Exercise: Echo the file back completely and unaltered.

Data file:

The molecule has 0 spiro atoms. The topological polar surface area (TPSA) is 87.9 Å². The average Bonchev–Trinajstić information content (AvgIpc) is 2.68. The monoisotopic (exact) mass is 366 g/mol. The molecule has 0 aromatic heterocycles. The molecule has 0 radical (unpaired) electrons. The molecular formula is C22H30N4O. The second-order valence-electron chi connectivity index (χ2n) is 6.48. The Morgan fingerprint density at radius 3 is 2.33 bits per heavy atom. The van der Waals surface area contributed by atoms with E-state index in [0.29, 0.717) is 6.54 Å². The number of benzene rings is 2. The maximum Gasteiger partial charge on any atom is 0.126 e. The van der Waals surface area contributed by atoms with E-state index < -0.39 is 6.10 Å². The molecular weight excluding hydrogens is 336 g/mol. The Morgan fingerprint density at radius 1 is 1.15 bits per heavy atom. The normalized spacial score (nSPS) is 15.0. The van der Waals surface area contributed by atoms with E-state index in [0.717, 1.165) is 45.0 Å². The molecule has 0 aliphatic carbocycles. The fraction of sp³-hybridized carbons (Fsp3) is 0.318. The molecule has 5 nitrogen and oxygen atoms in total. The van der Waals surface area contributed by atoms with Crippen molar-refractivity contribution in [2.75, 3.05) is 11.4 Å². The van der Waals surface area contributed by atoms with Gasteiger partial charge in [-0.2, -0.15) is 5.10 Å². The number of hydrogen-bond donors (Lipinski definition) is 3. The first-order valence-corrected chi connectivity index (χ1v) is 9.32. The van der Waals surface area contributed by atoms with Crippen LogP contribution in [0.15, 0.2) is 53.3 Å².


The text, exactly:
The molecule has 0 spiro atoms. The topological polar surface area (TPSA) is 87.9 Å². The average Bonchev–Trinajstić information content (AvgIpc) is 2.68. The monoisotopic (exact) mass is 366 g/mol. The molecule has 0 aromatic heterocycles. The molecule has 0 radical (unpaired) electrons. The molecular formula is C22H30N4O. The second-order valence-electron chi connectivity index (χ2n) is 6.48. The Morgan fingerprint density at radius 3 is 2.33 bits per heavy atom. The van der Waals surface area contributed by atoms with E-state index in [0.29, 0.717) is 6.54 Å². The number of benzene rings is 2. The maximum Gasteiger partial charge on any atom is 0.126 e. The van der Waals surface area contributed by atoms with E-state index < -0.39 is 6.10 Å². The molecular weight excluding hydrogens is 336 g/mol. The Morgan fingerprint density at radius 1 is 1.15 bits per heavy atom. The normalized spacial score (nSPS) is 15.0. The van der Waals surface area contributed by atoms with E-state index in [0.717, 1.165) is 45.0 Å². The molecule has 0 aliphatic carbocycles. The fraction of sp³-hybridized carbons (Fsp3) is 0.318. The molecule has 5 nitrogen and oxygen atoms in total. The van der Waals surface area contributed by atoms with Crippen molar-refractivity contribution in [2.75, 3.05) is 11.4 Å². The van der Waals surface area contributed by atoms with Gasteiger partial charge in [-0.2, -0.15) is 5.10 Å². The number of hydrogen-bond donors (Lipinski definition) is 3. The first-order valence-corrected chi connectivity index (χ1v) is 9.32. The van der Waals surface area contributed by atoms with Crippen LogP contribution in [0.15, 0.2) is 53.3 Å².